We might debate where in the range of circumstances polite society should ignore a person’s demand to comply with unusual uses of language. But if you feel convicted criminals or those accused of serious crimes should be granted a sudden demand to call them by new names, you and I are living in a different reality.

As with the fable of the Emperor’s New Clothes, it often takes innocent eyes to see the truth. Ask a child what they are looking at in these cases and their answer will be straightforward.

Perhaps Erin Lyons should unlearn her recent education and be welcomed back to the reality the rest of us inhabit.

Security theatre

The term “security theatre” is credited to cyber and physical security expert, Bruce Schneier. His books and blog are highly recommended, by the way, even for people outside his industry, as he touches on the human aspect of subjects like airport security and online protection.

What is security theatre?

Remember a couple of decades ago when people other than politicians, elite sportspeople, multi-millionaires and Caitlyn Jenner were able to travel freely between counties? If your recall is accurate, you might remember being “randomly” selected to have your shoes checked through the X-ray machine.

Of course, it wasn’t random at all; each lane had a quota and that usually resulted in every, say, fifth person being selected. At one point in my career, I flew out of Heathrow so frequently, I could quite easily work out which line to join to avoid the footwear genuflecting ceremony.

Did you ever pause to wonder why this check happens? Supplemental question for you; how many shoe bomb attempts have there been in the history of aviation?

The answer to these generally unasked questions can be found on the wiki page of this Sarf Lahdan scrote.

Richard Reid was an utter loser at life who converted to Islam and became a wannabe terrorist (but I repeat myself.) Being from South London, he wasn’t the brightest candle on the menorah (hopefully that metaphor offends him), therefore he failed spectacularly in his attempt to bring down the Paris to Miami flight he’d hoped would be his last.

How many attempted shoe bombings have been thwarted since? Zero. We’ll come back to that statistic later.

The consequences of the failure of the Brains of Bromley include the ridiculous ritual of removing shoes at the airport. How effective do we think that is in reducing the threat of terrorism? Well, also from Reid’s wiki (highlighting mine):

As a result of these events, some airlines encouraged passengers departing from an airport in the United States to pass through airport security in socks or bare feet while their shoes are scanned for bombs. In 2006, the TSA started requiring all passengers to remove their shoes for screening. Scanners do not find PETN in shoes or strapped to a person. A chemical test is needed. However, even if the X-ray scanners cannot detect all explosives, it is an effective way to see if the shoe has been altered to hold a bomb.

In 2011, the rules were relaxed to allow children 12 and younger and adults 75 and older to keep their shoes on during security screenings.

So, we can’t actually scan for Reid’s preferred explosive type and we’re going to assume nobody is faithful enough to the tenets of radical Islam to use a child or a pensioner to bomb a plane. Sure, that makes perfect sense then.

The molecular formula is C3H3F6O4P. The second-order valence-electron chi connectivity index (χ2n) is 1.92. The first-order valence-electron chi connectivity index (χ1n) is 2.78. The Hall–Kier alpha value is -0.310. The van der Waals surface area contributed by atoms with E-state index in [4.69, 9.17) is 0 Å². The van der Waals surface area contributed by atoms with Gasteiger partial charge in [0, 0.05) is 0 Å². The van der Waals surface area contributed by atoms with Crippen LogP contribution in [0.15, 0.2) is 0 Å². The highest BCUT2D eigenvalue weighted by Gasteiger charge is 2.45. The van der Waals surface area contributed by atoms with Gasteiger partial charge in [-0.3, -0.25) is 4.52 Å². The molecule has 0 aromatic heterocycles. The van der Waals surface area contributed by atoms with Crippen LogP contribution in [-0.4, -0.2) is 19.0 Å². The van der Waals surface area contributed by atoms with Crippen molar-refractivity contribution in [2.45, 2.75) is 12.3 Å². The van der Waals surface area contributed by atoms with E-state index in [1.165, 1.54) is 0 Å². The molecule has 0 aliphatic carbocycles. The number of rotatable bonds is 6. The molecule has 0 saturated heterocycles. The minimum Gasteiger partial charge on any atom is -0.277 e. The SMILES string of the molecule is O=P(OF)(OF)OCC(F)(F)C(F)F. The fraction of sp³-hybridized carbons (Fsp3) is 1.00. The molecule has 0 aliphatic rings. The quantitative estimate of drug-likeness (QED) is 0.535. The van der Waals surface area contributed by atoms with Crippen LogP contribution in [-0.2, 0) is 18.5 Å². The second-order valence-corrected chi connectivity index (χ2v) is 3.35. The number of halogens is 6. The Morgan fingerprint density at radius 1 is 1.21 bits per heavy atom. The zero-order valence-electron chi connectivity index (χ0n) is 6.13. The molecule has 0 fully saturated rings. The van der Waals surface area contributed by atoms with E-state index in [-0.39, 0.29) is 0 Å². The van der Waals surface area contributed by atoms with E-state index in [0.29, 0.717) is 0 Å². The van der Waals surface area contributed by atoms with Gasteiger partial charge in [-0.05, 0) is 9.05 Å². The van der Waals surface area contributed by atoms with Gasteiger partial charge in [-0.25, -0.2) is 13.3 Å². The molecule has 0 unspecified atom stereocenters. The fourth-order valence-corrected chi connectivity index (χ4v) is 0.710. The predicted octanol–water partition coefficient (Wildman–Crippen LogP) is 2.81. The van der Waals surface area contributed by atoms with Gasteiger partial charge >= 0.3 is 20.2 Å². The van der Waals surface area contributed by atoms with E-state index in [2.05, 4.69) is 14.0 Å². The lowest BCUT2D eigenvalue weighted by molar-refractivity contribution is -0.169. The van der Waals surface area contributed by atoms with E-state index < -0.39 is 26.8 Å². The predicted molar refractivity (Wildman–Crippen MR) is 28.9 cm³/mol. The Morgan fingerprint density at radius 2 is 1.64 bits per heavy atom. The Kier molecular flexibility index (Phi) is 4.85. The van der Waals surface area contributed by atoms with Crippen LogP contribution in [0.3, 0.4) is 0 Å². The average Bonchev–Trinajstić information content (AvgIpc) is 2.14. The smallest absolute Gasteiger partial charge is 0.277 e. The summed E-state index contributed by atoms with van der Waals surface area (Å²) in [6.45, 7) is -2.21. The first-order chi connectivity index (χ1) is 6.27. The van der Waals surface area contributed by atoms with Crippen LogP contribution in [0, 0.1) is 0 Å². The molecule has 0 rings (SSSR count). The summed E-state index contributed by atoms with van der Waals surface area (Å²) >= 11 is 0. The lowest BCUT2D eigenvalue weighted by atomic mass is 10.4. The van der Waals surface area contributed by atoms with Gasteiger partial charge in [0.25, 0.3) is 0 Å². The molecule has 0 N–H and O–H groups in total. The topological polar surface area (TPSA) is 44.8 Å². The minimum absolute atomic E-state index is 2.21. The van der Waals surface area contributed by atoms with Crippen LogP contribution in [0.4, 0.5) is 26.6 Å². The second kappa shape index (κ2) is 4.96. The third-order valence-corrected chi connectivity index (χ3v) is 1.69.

Similarly, if you ever found yourself annoyed at the litter on the London Underground in the early 1990s, it was as a consequence of these two attacks by the IRA. As a Ben Elton stand-up routine at the time pointed out, “every piece of litter is a Pyrrhic victory for the cause of the Irish Republican movement”. A year or two later, a genius at the Met Police (words not normally found together) realised the problem could be solved with transparent bin bags.

The Good Friday agreement was signed later that decade. One likes to think it was the demoralising results of the litter countermeasure that forced the IRA to disarm…

On an unrelated subject, isn’t it fascinating how different jurisdictions are dealing with reality?

The UK has lifted the mandatory mask requirement and backtracked on no jab no job employment rules for healthcare workers.

Denmark and Sweden have dropped all covid measures.

Israel has binned its “green pass” vaccine passport.

Meanwhile, various locations are still trying to fight a war they lost long ago (as we parodied earlier.)

Victoria has mandated a booster shot for hundreds of thousands of workers.

New Zealand has decided 23 days isolation is what der science requires of people who waved in the street at someone who ever said the word “covid”.

Austria has police roaming the streets with throwback powers their predecessors would have recognised to stop people and demand, “papier bitte”.

Even New South Wales, a jurisdiction with a marginally better track record than most, still requires masks to be worn indoors for reasons yet to be explained.

Bill’s Opinion

We’ll be enduring the covid security theatre for years, long after anyone can remember the reason why or when it started.

Nobody seems curious as to the justification or the actual effectiveness of the measures. Yes, another study emerged this week claiming lockdowns caused more harm than good, but anyone with a brain worked that out years (yes, years) ago.

Look at this data from the NSW health website:

Remember when we needed to get vaccinated and wear masks to “stop the spread”? Well, 95% got the jabs, nearly everyone complied with the masks and still one in every 7 people in New South Wales have caught the virus. Can you imagine how widely spread it would’ve been without all those highly-effective measures? It doesn’t bear thinking about.

Coming back to those shoe bombing statistics:

My aunt and uncle drink a lot of gin and tonic, “because the quinine protects against malaria”.
“Has there ever been a case of malaria in Kent, Uncle Dave?”
No. See how effective it is!”